Nice reaction and love the hue of the product - as mentioned above it looks like you got a pretty pure product out of it.



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[*] posted on 26-11-2019 at 10:36


The reaction of zinc with iodine in methanol works fine- it may also be a suitable solvent for reaction with other metals.



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[*] posted on 26-11-2019 at 10:49


Quote: Originally posted by Lion850  
If anyone can advise a technique to use when working with salts that dry rock hard to avoid the struggle of having to get it out from the drying dish please share.

Rather than crashing out crystals,
why not let the salt crystalise slowly by room temperature evaporation of the water ?
(start with the solution slightly less than saturated at RT)
this way you get larger, purer crystals - eventually.
Depending upon conditions it could take several days,
and your daughter can watch the crystals growing day by day.
This method will normally produce the fully hydrated form.




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[*] posted on 26-11-2019 at 10:55


Quote: Originally posted by Sulaiman  
Quote: Originally posted by Lion850  
If anyone can advise a technique to use when working with salts that dry rock hard to avoid the struggle of having to get it out from the drying dish please share.

Rather than crashing out crystals,
why not let the salt crystalise slowly by room temperature evaporation of the water ?
(start with the solution slightly less than saturated at RT)
this way you get larger, purer crystals - eventually.
Depending upon conditions it could take several days,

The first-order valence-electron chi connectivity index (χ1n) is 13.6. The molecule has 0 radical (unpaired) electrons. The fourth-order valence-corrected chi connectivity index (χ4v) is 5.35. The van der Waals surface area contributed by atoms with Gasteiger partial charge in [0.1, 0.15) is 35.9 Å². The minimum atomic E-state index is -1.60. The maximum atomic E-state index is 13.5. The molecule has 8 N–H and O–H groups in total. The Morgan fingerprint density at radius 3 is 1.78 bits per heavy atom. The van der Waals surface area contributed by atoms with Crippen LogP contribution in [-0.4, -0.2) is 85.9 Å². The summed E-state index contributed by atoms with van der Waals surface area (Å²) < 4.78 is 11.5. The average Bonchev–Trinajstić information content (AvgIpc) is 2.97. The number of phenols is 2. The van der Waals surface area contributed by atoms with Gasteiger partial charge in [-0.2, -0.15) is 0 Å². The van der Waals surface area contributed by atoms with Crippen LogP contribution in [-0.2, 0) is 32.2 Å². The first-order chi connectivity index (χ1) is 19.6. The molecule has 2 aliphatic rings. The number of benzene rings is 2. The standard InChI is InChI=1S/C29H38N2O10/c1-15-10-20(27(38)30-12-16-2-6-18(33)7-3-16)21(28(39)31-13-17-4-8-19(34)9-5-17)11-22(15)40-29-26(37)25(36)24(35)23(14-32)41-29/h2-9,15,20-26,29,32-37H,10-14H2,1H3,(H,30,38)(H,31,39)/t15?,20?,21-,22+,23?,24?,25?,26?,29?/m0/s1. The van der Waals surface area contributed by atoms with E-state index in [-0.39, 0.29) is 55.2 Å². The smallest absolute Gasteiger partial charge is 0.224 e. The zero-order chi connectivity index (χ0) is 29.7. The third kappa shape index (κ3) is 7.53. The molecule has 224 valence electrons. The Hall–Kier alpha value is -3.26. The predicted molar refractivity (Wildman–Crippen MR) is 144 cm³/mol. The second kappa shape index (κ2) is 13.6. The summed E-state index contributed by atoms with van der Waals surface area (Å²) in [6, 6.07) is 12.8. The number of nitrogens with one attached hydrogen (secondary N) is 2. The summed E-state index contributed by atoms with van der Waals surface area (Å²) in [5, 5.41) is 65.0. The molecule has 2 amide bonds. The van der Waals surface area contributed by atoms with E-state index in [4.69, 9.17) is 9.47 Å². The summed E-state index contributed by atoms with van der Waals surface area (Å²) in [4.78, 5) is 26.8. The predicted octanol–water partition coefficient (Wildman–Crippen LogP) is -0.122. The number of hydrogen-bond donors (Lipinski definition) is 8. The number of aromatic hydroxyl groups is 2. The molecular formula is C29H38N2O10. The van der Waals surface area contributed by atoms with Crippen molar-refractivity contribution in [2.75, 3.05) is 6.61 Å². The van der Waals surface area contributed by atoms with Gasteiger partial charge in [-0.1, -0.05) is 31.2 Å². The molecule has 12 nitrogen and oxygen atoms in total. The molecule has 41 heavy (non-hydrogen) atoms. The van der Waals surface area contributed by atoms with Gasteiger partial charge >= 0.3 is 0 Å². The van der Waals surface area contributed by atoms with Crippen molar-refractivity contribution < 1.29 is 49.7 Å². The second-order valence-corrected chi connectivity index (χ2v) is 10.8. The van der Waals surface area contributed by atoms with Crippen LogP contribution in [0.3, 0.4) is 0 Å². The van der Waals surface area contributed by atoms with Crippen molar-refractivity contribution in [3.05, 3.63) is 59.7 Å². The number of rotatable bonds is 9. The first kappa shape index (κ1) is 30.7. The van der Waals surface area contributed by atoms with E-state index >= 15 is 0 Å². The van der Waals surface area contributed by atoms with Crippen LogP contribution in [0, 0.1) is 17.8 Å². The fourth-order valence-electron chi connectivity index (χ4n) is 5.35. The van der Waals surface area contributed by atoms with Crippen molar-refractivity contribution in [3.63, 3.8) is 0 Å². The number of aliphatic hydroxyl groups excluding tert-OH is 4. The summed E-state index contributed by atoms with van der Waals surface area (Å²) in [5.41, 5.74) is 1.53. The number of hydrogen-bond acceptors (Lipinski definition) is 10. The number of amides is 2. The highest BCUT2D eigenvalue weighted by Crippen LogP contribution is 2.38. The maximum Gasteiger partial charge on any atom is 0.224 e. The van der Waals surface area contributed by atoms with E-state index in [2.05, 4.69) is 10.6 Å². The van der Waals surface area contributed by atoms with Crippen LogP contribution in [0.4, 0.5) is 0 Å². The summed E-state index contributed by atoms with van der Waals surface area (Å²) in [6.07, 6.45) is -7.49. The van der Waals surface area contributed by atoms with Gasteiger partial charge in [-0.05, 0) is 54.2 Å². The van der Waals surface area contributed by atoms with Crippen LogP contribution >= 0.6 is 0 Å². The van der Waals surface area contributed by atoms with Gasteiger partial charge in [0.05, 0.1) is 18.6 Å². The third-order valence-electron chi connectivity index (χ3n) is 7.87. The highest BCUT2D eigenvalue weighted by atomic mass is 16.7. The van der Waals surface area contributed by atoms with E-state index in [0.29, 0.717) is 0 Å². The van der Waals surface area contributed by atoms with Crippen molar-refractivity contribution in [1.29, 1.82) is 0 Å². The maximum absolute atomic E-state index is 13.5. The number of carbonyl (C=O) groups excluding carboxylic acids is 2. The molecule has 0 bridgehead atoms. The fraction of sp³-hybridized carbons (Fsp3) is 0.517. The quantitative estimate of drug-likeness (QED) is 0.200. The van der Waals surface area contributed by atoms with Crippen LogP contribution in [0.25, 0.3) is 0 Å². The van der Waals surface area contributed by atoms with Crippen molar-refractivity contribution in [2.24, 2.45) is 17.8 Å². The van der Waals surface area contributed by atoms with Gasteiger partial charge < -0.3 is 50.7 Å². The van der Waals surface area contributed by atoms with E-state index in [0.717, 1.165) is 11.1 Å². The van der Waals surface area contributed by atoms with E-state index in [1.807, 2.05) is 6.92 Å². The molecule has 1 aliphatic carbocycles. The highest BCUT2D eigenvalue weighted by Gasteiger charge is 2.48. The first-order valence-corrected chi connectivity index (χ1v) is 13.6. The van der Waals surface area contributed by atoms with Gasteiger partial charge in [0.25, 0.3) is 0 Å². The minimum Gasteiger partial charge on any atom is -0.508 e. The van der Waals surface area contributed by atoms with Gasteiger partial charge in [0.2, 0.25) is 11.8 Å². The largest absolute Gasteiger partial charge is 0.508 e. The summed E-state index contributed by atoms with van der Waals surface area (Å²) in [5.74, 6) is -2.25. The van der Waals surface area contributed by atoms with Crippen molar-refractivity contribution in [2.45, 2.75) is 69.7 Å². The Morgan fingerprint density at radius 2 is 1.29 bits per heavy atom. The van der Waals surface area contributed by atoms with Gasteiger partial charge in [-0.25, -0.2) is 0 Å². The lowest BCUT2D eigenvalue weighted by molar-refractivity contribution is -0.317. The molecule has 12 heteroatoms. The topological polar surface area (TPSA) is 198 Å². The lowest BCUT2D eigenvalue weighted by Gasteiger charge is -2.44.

and your daughter can watch the crystals growing day by day.
This method will normally produce the fully hydrated form.


I guess you need pretty dry air to do this, as hygroscopic properties were mentioned, but in a box with some CaCl2 this should work.
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[*] posted on 26-11-2019 at 20:25


Woelen - by coincidence today I got some LR quality mercury iodide - and it is a beautiful bright red. I took one look and closed it again, a bit worried because of the reported toxicity.

Tsjerk - sounds good, but the manganese iodide seems very hygroscopic so it will probably have to be dried enclosed in a container with something like concentrated sulphuric acid or maybe calcium chloride?

Thanks for all the suggestions.
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[*] posted on 27-11-2019 at 07:37


At a reasonable price you can buy polycarbonate dessicators these days. Something you might consider. You'll need a vacuum pump also. I once obtained a thick glass dessicator and I know one thing for sure: I should have gotten one much earlier.

I'd be interested in your Erbium iodide, if you succeed in making it. I once tried for NdI3, which is said to be green(!) in anhydrous form, but metathesis is a hard thing for NdI3. (Maybe with CuI or AgI a doable metathesis exists?)